Three things a reader should remember at the end of the summer…

Ever since a main part of my employment included teaching college classes, I have really gotten on board again with the idea of summer being, well, pretty awesome. Also, my kids are a great age now for traveling, exploring, and watching fun movies, so I don’t sit there thinking, “I’d really like to see you back in school.”End-of-Summer

Don’t get me wrong. I love teaching classes, and I simply adore–ADORE–fall activities, but I will mourn the end of summer. One of the reasons for that is the end of several months of breaking from my rigorous writing schedule to read and edit older work.

Now, reading is an integral part of every month of the year for me, but in the summer, it’s less about getting through a TBD pile and more about picking books that appeal to me. A retelling of Scheherazade? Bring it on, The Wrath and the Dawn (Renee Adhieh)Another retelling? Come to my Kindle, A Thousand Nights (E.K. Johnston). I’ve also caught up with some of my daughter’s favorites: Land of Stories: The Wishing Spell (Chris Colfer) and Story Thieves (James Riley).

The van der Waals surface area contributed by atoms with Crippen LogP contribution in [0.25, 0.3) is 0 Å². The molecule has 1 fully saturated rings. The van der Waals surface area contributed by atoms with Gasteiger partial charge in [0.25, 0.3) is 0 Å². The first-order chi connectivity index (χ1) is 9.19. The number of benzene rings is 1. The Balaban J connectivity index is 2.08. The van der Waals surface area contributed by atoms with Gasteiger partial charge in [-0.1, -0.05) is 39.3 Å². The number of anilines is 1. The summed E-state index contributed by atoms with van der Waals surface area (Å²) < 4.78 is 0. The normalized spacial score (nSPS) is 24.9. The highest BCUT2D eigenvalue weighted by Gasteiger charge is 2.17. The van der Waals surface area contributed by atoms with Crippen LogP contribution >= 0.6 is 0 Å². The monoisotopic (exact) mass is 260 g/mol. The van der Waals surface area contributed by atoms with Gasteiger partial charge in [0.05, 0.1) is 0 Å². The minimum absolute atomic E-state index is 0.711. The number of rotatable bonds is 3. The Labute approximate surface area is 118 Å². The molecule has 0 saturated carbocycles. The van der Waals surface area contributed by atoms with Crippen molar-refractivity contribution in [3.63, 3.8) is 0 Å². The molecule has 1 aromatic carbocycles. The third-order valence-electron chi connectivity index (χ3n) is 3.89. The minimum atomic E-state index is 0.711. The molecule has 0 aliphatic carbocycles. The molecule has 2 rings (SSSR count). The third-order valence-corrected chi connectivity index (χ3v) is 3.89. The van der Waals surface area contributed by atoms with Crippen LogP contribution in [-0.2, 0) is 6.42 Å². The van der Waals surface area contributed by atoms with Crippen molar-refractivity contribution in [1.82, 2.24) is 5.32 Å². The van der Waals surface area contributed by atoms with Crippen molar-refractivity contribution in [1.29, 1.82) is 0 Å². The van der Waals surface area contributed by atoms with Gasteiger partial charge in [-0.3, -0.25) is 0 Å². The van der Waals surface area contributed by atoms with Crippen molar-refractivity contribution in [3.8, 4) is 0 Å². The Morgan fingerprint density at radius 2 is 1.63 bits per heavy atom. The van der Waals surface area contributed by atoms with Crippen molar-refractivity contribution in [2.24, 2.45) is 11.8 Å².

Is that all? Of course not. There’s fare such as The Goldfinch (Donna Tartt)and The Handmaid’s Tale (Margaret Atwood) in there as well. But this could take all day, so let me tell you three things I’m doing at the end of the summer to keep that sunny sunshine feeling going throughout the year…

Don’t forget to read for pleasure. My life has been littered with bouts of higher education, book clubs, and research, but one thing I’ve found is that once or twice a month, I need to walk through the library or a book store and pick something that makes me feel so excited to put my nose in a novel. Because if you always tell yourself you can’t have a cookie, you forget how good they taste!!!!

Don’t forget to keep a “best of” list. I can’t tell you how many times a friend has asked for a recommendation, and my mind does the worst thing! It blanks! How is that possible? Maybe because there are a million books squeezed up in that brain, but if I’d just keep a genre-based list of my favorites, how much easier would it be to steer someone immediately to a perfect fit read?

Don’t forget to give back: review the author’s work. “I loved it!” “I couldn’t put it down.” “This is my favorite book!”

It’s great to pass on a word-of-mouth recommendation, but authors NEED reviews. And if you really love a book, then you should let the writer and other readers know why it worked for you. There are enough trolls out there hating on books, so give your favorites a boost. And if a book was so-so, be willing to say why in a way that’s constructive, humble, and introspective.

And read on! 🙂

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